The new West Coast of the United States: From Alaska to Hawaii to Guam to Okinawa to Jeju, S. Korea.  It is all about expanding the "protected" areas across the pacific and into the Indian Ocean all the while encouraging military use of the areas.  This is a clever way of incorporating and expanding current military bases, and also mothballing older bases by placing them all under federal jurisdiction of these protected areas.  Creation of the "protected areas" is an existential joke unless military activities are banned and highly restricted.  You are deluding yourself if you think this is about the environment.

Eileen Natuzzi
Eileen Natuzzi

While I commend the Obama administration as well as Secretary Kerry on drawing attention to the need for healthy oceans there are flaws in President Obama's thinking on this marine preserve extension: Closing more US Pacific waters (from 50nm to the full EEZ of 200nm) will not fix ocean acidification, surface water warming, or nutrient pollution from rainwater run off.  All of these problems are without boundaries and the result of unmitigated climate change. By thoughtlessly eliminating a large area of the Pacific where highly migratory fish like tuna swim this executive order will not necessarily protect marine life but it will most definitely impact human life as economies and food sources are impacted. What really is at play here is preventing aggressive and harmful fishing practices that destroy reefs, deplete fish stocks and remove unintended species such as seabirds, sharks and sea-turtles via by-catch. All of these are the result of aggressive industrial and at times illegal fishing practices. These practices  can be negotiated with the Pacific Island Nations that surround the US Pacific area in order to limit illegal fishing, unregistered vessel intrusion, and over fishing through the use of FADs, longliners and bottom trawling. If the US wants healthy oceans then we need to court cooperation from our Pacific neighbors. I doing so  we will need to be prepared to make concessions in return. There are no free lunches…fish or otherwise.

Kate Johnson
Kate Johnson

Does anyone know if the National Geographic site has a feature where you can just print out the article that is being displayed? I need a few environmental articles for my AP class, and my teacher is very specific about just wanting the article, and not putting it into a word document. Thanks!

cheng pingyang
cheng pingyang

this is a good idea.i admire this kind of government,not like CHINA,full  bureaucratic.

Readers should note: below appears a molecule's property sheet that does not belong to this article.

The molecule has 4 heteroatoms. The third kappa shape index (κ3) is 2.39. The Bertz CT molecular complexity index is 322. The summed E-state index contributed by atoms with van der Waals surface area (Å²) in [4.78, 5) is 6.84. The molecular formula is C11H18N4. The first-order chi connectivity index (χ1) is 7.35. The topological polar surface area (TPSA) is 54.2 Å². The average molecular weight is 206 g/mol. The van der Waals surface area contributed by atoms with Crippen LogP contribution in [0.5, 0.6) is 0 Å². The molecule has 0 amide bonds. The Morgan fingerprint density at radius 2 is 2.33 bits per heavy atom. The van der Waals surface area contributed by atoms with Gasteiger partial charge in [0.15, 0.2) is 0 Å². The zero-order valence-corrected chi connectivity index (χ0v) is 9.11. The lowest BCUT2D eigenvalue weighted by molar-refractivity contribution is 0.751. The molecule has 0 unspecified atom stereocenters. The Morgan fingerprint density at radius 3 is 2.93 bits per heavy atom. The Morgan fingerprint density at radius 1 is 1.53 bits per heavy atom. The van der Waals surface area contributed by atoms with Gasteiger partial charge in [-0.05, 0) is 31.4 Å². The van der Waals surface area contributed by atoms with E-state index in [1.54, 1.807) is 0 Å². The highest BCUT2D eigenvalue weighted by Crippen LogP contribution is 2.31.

the dirty air,wind of sand ,turbid water,i really hate.but the office just put the points into the economy,even though they now are realizing the bad effects that bring more and more harm to people.but the low efficiency cant make my dream true immidiately.this is the tragedy of the CHINESE

Tobias Schwebel
Tobias Schwebel

have a look at Palau - our world is such a beautiful place!!! it must be protected! i've read a quite interesting article a few days ago that says "The Republic of Palau is one of the world' most forward thinking countries when it comes to marine conservation." ( - all humankind should act that way! protect our world!


Marin Park, At Least It Creats Some Balance to the Earth And Earth's Environment; And Also A Step To The Healing Process Of Earth would have Start; Good Luck.

GB Hajim
GB Hajim

Somebody please inform the editors at National GEOGRAPHIC that the Bahamas are not in the Pacific. (More confirmation that the world is now run by idiots)

Sydney Tudela
Sydney Tudela

Nice..! & a star putting all his sweat, effort & money into it is an enormous big, BIG HELP..Thank you Mr. Hottie Leonardo D... :-) 

Om Prakash
Om Prakash

good steps towards conservation really! appreciated

Dr Lilliana Corredor
Dr Lilliana Corredor

Brilliant news. Finally people are awakening to the importance of marine protection… about time!

Alan Foster
Alan Foster

Bravo.  But the Cooks and Kirbati between them can barely protect a single island's fish stock.  They need fast patrol craft, satellite imaging, long-range patrol planes, and much more...or all the fine words will prove useless.

Lyn McNutt
Lyn McNutt

@Eileen Natuzzi Local fishers in Hawaii are NOT the problem.  Pollution, sewage in runoff, sediment on the reefs, diversion of fresh water, agrochemical monoculture on the land, damage caused by over population of invasive species (including pigs and goats)...these are the problems in Hawaii.  Until the military is banned from these areas, and until massive chemical agriculture and runoff are contained or curtailed, and fresh, clean water is once again allowed to flow on to the reefs and into the aquifer,  then this is all just a waste of time.  

Charlotte Rigby
Charlotte Rigby

@Kate Johnson Hi, I use a google chrome extension called awesome screenshot (you can find it in the chrome store, it's free) it allows you to capture both selected areas and the whole of a webpage. I'm using it for my a-level geography prep :) Hope this helps and sorry if it's too late

christopher ewing
christopher ewing

@GB Hajim  who cares if they aren't part of the pacific?  it didn't say ALL pacific and the Bahamas should be protecting their oceans with all the tourism there.  focus on the important part.  a lot of the world's oceans will be protected.  save the technicalitites for another time

Emily Chang
Emily Chang

@GB Hajim The reserves, as in the area the Bahamas seek to protect, are lovated in the Pacific. Though the title is vague, the second sentence, otherwise known as the second paragraph clearly states so.